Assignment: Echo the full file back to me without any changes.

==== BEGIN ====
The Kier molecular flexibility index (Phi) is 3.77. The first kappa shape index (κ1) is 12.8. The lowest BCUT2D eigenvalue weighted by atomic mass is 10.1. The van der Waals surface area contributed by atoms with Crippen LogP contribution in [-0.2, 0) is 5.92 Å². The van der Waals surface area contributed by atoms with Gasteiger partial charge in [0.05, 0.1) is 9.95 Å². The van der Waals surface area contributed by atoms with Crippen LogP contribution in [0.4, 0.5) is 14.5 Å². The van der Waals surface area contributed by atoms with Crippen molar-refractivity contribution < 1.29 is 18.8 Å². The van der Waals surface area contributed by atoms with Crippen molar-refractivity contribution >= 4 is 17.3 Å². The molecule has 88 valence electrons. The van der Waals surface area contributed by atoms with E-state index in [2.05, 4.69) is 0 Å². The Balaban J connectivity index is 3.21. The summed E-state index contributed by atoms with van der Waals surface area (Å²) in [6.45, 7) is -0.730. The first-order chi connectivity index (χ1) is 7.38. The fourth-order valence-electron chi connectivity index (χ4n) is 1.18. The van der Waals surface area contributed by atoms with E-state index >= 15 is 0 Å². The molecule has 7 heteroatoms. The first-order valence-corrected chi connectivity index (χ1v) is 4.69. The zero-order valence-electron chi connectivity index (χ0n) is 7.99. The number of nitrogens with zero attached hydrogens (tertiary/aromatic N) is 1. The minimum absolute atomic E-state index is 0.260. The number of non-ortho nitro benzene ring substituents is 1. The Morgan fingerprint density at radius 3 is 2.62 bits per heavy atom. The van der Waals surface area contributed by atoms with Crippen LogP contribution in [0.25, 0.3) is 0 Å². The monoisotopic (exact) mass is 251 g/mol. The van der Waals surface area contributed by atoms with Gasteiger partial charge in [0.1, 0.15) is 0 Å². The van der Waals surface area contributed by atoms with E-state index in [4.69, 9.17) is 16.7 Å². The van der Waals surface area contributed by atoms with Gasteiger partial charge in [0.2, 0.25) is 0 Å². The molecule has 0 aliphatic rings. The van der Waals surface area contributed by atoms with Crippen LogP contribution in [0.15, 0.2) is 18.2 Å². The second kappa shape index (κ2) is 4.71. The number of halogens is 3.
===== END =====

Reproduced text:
The Kier molecular flexibility index (Phi) is 3.77. The first kappa shape index (κ1) is 12.8. The lowest BCUT2D eigenvalue weighted by atomic mass is 10.1. The van der Waals surface area contributed by atoms with Crippen LogP contribution in [-0.2, 0) is 5.92 Å². The van der Waals surface area contributed by atoms with Gasteiger partial charge in [0.05, 0.1) is 9.95 Å². The van der Waals surface area contributed by atoms with Crippen LogP contribution in [0.4, 0.5) is 14.5 Å². The van der Waals surface area contributed by atoms with Crippen molar-refractivity contribution < 1.29 is 18.8 Å². The van der Waals surface area contributed by atoms with Crippen molar-refractivity contribution >= 4 is 17.3 Å². The molecule has 88 valence electrons. The van der Waals surface area contributed by atoms with E-state index in [2.05, 4.69) is 0 Å². The Balaban J connectivity index is 3.21. The summed E-state index contributed by atoms with van der Waals surface area (Å²) in [6.45, 7) is -0.730. The first-order chi connectivity index (χ1) is 7.38. The fourth-order valence-electron chi connectivity index (χ4n) is 1.18. The van der Waals surface area contributed by atoms with E-state index >= 15 is 0 Å². The molecule has 7 heteroatoms. The first-order valence-corrected chi connectivity index (χ1v) is 4.69. The zero-order valence-electron chi connectivity index (χ0n) is 7.99. The number of nitrogens with zero attached hydrogens (tertiary/aromatic N) is 1. The minimum absolute atomic E-state index is 0.260. The number of non-ortho nitro benzene ring substituents is 1. The Morgan fingerprint density at radius 3 is 2.62 bits per heavy atom. The van der Waals surface area contributed by atoms with Crippen LogP contribution in [0.25, 0.3) is 0 Å². The monoisotopic (exact) mass is 251 g/mol. The van der Waals surface area contributed by atoms with Gasteiger partial charge in [0.1, 0.15) is 0 Å². The van der Waals surface area contributed by atoms with E-state index in [4.69, 9.17) is 16.7 Å². The van der Waals surface area contributed by atoms with Gasteiger partial charge in [0.2, 0.25) is 0 Å². The molecule has 0 aliphatic rings. The van der Waals surface area contributed by atoms with Crippen LogP contribution in [0.15, 0.2) is 18.2 Å². The second kappa shape index (κ2) is 4.71. The number of halogens is 3.